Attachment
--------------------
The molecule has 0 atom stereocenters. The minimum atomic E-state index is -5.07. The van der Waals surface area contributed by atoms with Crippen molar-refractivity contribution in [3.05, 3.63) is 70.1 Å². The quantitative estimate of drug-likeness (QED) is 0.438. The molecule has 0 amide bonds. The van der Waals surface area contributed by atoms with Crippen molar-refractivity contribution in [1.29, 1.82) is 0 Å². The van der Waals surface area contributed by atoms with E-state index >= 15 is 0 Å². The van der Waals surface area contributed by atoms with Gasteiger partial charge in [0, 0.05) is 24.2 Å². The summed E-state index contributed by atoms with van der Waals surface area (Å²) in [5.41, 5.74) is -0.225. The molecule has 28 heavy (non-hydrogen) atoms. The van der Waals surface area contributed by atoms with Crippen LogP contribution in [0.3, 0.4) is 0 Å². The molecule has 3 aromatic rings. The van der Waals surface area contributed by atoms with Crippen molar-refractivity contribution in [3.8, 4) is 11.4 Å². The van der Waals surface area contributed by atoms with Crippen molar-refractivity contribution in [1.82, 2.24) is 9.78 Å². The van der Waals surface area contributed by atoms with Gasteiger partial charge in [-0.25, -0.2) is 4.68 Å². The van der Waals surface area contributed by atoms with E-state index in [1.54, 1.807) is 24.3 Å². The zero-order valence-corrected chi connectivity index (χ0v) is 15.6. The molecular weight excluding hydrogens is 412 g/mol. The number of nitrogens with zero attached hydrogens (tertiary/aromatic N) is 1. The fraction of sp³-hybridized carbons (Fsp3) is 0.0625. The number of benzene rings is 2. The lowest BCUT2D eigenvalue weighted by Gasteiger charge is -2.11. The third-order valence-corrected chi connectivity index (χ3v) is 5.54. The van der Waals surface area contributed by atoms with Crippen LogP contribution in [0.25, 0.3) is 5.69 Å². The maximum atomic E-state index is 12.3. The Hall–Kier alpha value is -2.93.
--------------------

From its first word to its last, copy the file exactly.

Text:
The molecule has 0 atom stereocenters. The minimum atomic E-state index is -5.07. The van der Waals surface area contributed by atoms with Crippen molar-refractivity contribution in [3.05, 3.63) is 70.1 Å². The quantitative estimate of drug-likeness (QED) is 0.438. The molecule has 0 amide bonds. The van der Waals surface area contributed by atoms with Crippen molar-refractivity contribution in [1.29, 1.82) is 0 Å². The van der Waals surface area contributed by atoms with E-state index >= 15 is 0 Å². The van der Waals surface area contributed by atoms with Gasteiger partial charge in [0, 0.05) is 24.2 Å². The summed E-state index contributed by atoms with van der Waals surface area (Å²) in [5.41, 5.74) is -0.225. The molecule has 28 heavy (non-hydrogen) atoms. The van der Waals surface area contributed by atoms with Crippen LogP contribution in [0.3, 0.4) is 0 Å². The molecule has 3 aromatic rings. The van der Waals surface area contributed by atoms with Crippen molar-refractivity contribution in [3.8, 4) is 11.4 Å². The van der Waals surface area contributed by atoms with Crippen molar-refractivity contribution in [1.82, 2.24) is 9.78 Å². The van der Waals surface area contributed by atoms with Gasteiger partial charge in [-0.25, -0.2) is 4.68 Å². The van der Waals surface area contributed by atoms with E-state index in [1.54, 1.807) is 24.3 Å². The zero-order valence-corrected chi connectivity index (χ0v) is 15.6. The molecular weight excluding hydrogens is 412 g/mol. The number of nitrogens with zero attached hydrogens (tertiary/aromatic N) is 1. The fraction of sp³-hybridized carbons (Fsp3) is 0.0625. The number of benzene rings is 2. The lowest BCUT2D eigenvalue weighted by Gasteiger charge is -2.11. The third-order valence-corrected chi connectivity index (χ3v) is 5.54. The van der Waals surface area contributed by atoms with Crippen LogP contribution in [0.25, 0.3) is 5.69 Å². The maximum atomic E-state index is 12.3. The Hall–Kier alpha value is -2.93.